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Serializable Features: How to Transfer Feature Objects

The following classes provide Serializable wrappers around Feature and type objects. There are some comments in Geotools data classes like "// TODO consider serialization". But just marking Feature Serializable would require a fair amount of work and might cause some problems. A Feature references a FeatureType, which references many AttributeTypes, which contain things like GeometryFactories. And do we really want to send a GeometryFactory object when we just want to transfer a Feature? The following classes crystalize what's important about each of these objects to make serialization nearly pain-free. (Note: GisException is a subclass of RuntimeException which allows the to ignore the particulars of failure. You can write one yourself or you can handle the various catch blocks however you like.)

GisSerialization.java

Usage

Suppose you have two programs which communicate via serialization (RMI, for instance). To transfer data from one to the other, all you have to do (assuming sendSerializedObject() serializes and sends to a receiveSerializedObject() method which calls receiveFeatures and assuming processFeatureCollection does something interesting) is:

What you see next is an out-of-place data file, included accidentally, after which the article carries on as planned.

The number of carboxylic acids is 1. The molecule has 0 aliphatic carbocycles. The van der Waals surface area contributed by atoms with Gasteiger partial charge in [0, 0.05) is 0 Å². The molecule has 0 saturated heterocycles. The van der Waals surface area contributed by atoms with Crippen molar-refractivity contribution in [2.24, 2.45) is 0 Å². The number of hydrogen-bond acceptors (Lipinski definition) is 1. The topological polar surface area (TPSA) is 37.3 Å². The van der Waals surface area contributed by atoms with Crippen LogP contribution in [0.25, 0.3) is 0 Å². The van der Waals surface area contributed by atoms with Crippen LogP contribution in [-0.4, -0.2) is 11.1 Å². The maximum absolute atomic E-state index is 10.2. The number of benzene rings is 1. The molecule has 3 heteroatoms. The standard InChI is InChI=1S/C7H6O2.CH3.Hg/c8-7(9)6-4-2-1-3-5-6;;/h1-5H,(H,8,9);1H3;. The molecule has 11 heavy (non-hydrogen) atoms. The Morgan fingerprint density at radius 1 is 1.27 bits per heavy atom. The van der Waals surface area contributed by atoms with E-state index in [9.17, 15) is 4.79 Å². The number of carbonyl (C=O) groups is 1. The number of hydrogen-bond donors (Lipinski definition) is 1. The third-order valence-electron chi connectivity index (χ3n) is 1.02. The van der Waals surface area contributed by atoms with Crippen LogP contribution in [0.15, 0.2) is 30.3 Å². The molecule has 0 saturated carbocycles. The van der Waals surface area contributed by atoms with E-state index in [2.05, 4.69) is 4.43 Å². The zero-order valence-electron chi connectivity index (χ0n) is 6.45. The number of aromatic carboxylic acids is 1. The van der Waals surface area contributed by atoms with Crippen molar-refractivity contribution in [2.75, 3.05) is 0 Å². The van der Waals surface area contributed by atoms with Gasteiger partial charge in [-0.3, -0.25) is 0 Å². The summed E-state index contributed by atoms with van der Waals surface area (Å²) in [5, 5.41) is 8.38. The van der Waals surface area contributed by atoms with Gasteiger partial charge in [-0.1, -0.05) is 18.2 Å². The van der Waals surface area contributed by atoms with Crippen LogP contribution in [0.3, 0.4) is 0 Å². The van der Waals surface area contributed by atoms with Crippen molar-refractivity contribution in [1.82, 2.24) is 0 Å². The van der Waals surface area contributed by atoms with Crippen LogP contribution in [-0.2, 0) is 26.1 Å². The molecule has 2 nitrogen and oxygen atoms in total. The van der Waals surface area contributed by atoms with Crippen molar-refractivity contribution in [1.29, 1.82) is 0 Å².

Sender.java
Receiver.java

You can also send individual Features, FeatureTypes, and AttributeTypes. So one program could ask another for a FeatureType independently of any features.

Some brief tests suggest that this methodology is up to 10 times faster than generating GML, saving it, and parsing it. (Which is admittedly slower than WFS, but can be done without a web container.)

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